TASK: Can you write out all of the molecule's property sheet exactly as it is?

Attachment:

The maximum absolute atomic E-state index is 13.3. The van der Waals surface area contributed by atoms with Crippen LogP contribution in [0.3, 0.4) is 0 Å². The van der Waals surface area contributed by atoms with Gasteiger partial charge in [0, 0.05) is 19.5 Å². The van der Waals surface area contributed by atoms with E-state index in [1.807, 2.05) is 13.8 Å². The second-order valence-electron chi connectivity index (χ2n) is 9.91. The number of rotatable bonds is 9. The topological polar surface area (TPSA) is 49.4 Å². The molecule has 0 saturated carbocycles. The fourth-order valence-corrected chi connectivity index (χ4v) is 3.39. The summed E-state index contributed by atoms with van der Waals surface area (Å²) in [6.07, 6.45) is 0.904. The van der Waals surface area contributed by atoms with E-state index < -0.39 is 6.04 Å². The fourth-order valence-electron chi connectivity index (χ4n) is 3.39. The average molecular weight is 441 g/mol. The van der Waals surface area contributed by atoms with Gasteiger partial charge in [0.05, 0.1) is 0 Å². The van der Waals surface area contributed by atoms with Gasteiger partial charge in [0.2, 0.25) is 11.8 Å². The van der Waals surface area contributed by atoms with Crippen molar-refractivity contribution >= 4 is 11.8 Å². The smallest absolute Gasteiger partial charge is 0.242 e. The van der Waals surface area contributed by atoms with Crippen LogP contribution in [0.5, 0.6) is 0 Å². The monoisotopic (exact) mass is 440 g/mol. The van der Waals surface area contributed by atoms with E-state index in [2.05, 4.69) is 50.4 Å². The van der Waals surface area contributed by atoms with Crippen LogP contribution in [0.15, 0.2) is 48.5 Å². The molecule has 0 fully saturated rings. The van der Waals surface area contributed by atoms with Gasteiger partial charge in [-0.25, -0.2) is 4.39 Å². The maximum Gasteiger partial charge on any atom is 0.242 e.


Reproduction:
The maximum absolute atomic E-state index is 13.3. The van der Waals surface area contributed by atoms with Crippen LogP contribution in [0.3, 0.4) is 0 Å². The van der Waals surface area contributed by atoms with Gasteiger partial charge in [0, 0.05) is 19.5 Å². The van der Waals surface area contributed by atoms with E-state index in [1.807, 2.05) is 13.8 Å². The second-order valence-electron chi connectivity index (χ2n) is 9.91. The number of rotatable bonds is 9. The topological polar surface area (TPSA) is 49.4 Å². The molecule has 0 saturated carbocycles. The fourth-order valence-corrected chi connectivity index (χ4v) is 3.39. The summed E-state index contributed by atoms with van der Waals surface area (Å²) in [6.07, 6.45) is 0.904. The van der Waals surface area contributed by atoms with E-state index < -0.39 is 6.04 Å². The fourth-order valence-electron chi connectivity index (χ4n) is 3.39. The average molecular weight is 441 g/mol. The van der Waals surface area contributed by atoms with Gasteiger partial charge in [0.05, 0.1) is 0 Å². The van der Waals surface area contributed by atoms with Gasteiger partial charge in [0.2, 0.25) is 11.8 Å². The van der Waals surface area contributed by atoms with Crippen molar-refractivity contribution >= 4 is 11.8 Å². The smallest absolute Gasteiger partial charge is 0.242 e. The van der Waals surface area contributed by atoms with Crippen LogP contribution in [0.5, 0.6) is 0 Å². The monoisotopic (exact) mass is 440 g/mol. The van der Waals surface area contributed by atoms with E-state index in [2.05, 4.69) is 50.4 Å². The van der Waals surface area contributed by atoms with Crippen LogP contribution in [0.15, 0.2) is 48.5 Å². The molecule has 0 fully saturated rings. The van der Waals surface area contributed by atoms with Gasteiger partial charge in [-0.25, -0.2) is 4.39 Å². The maximum Gasteiger partial charge on any atom is 0.242 e.